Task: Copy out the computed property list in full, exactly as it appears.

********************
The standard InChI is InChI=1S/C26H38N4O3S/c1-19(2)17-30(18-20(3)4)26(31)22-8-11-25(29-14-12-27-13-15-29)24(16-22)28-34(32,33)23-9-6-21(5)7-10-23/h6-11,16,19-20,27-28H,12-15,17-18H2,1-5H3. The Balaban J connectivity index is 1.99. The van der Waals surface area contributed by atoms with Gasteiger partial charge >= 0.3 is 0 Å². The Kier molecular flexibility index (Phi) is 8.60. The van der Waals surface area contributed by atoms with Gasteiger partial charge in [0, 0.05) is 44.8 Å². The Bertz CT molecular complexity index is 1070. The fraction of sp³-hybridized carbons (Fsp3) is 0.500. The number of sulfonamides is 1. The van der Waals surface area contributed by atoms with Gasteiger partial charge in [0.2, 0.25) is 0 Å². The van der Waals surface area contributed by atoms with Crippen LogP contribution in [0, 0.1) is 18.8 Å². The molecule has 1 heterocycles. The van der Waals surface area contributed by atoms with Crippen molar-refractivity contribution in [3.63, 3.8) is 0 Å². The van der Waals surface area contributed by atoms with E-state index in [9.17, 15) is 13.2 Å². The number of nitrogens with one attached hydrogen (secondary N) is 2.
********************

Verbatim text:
The standard InChI is InChI=1S/C26H38N4O3S/c1-19(2)17-30(18-20(3)4)26(31)22-8-11-25(29-14-12-27-13-15-29)24(16-22)28-34(32,33)23-9-6-21(5)7-10-23/h6-11,16,19-20,27-28H,12-15,17-18H2,1-5H3. The Balaban J connectivity index is 1.99. The van der Waals surface area contributed by atoms with Gasteiger partial charge >= 0.3 is 0 Å². The Kier molecular flexibility index (Phi) is 8.60. The van der Waals surface area contributed by atoms with Gasteiger partial charge in [0, 0.05) is 44.8 Å². The Bertz CT molecular complexity index is 1070. The fraction of sp³-hybridized carbons (Fsp3) is 0.500. The number of sulfonamides is 1. The van der Waals surface area contributed by atoms with Gasteiger partial charge in [0.2, 0.25) is 0 Å². The van der Waals surface area contributed by atoms with Crippen LogP contribution in [0, 0.1) is 18.8 Å². The molecule has 1 heterocycles. The van der Waals surface area contributed by atoms with Crippen molar-refractivity contribution in [3.63, 3.8) is 0 Å². The van der Waals surface area contributed by atoms with E-state index in [9.17, 15) is 13.2 Å². The number of nitrogens with one attached hydrogen (secondary N) is 2.